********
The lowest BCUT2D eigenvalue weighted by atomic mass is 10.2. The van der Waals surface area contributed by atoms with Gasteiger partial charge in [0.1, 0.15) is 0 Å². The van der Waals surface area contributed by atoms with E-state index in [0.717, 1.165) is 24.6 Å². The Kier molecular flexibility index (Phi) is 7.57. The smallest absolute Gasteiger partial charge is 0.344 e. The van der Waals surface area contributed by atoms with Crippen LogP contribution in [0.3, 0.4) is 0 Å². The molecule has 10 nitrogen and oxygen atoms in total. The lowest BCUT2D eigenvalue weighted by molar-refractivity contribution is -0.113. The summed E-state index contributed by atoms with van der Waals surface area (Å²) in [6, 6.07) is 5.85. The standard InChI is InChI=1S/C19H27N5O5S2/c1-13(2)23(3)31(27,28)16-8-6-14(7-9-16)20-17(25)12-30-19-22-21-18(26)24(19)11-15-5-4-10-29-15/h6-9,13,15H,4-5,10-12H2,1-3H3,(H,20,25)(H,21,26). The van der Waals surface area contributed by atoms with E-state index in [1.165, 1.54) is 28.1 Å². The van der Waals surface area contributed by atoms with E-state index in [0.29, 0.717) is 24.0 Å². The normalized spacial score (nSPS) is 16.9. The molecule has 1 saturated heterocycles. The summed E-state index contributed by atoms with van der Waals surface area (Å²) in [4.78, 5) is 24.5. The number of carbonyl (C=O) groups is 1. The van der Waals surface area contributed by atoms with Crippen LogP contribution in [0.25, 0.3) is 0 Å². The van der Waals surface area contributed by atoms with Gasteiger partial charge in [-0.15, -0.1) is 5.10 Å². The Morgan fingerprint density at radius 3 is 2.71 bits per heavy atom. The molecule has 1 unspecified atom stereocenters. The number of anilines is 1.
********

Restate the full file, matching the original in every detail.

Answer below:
The lowest BCUT2D eigenvalue weighted by atomic mass is 10.2. The van der Waals surface area contributed by atoms with Gasteiger partial charge in [0.1, 0.15) is 0 Å². The van der Waals surface area contributed by atoms with E-state index in [0.717, 1.165) is 24.6 Å². The Kier molecular flexibility index (Phi) is 7.57. The smallest absolute Gasteiger partial charge is 0.344 e. The van der Waals surface area contributed by atoms with Crippen LogP contribution in [0.3, 0.4) is 0 Å². The molecule has 10 nitrogen and oxygen atoms in total. The lowest BCUT2D eigenvalue weighted by molar-refractivity contribution is -0.113. The summed E-state index contributed by atoms with van der Waals surface area (Å²) in [6, 6.07) is 5.85. The standard InChI is InChI=1S/C19H27N5O5S2/c1-13(2)23(3)31(27,28)16-8-6-14(7-9-16)20-17(25)12-30-19-22-21-18(26)24(19)11-15-5-4-10-29-15/h6-9,13,15H,4-5,10-12H2,1-3H3,(H,20,25)(H,21,26). The van der Waals surface area contributed by atoms with E-state index in [1.165, 1.54) is 28.1 Å². The van der Waals surface area contributed by atoms with E-state index in [0.29, 0.717) is 24.0 Å². The normalized spacial score (nSPS) is 16.9. The molecule has 1 saturated heterocycles. The summed E-state index contributed by atoms with van der Waals surface area (Å²) in [4.78, 5) is 24.5. The number of carbonyl (C=O) groups is 1. The van der Waals surface area contributed by atoms with Crippen LogP contribution in [0.25, 0.3) is 0 Å². The van der Waals surface area contributed by atoms with Gasteiger partial charge in [-0.15, -0.1) is 5.10 Å². The Morgan fingerprint density at radius 3 is 2.71 bits per heavy atom. The molecule has 1 unspecified atom stereocenters. The number of anilines is 1.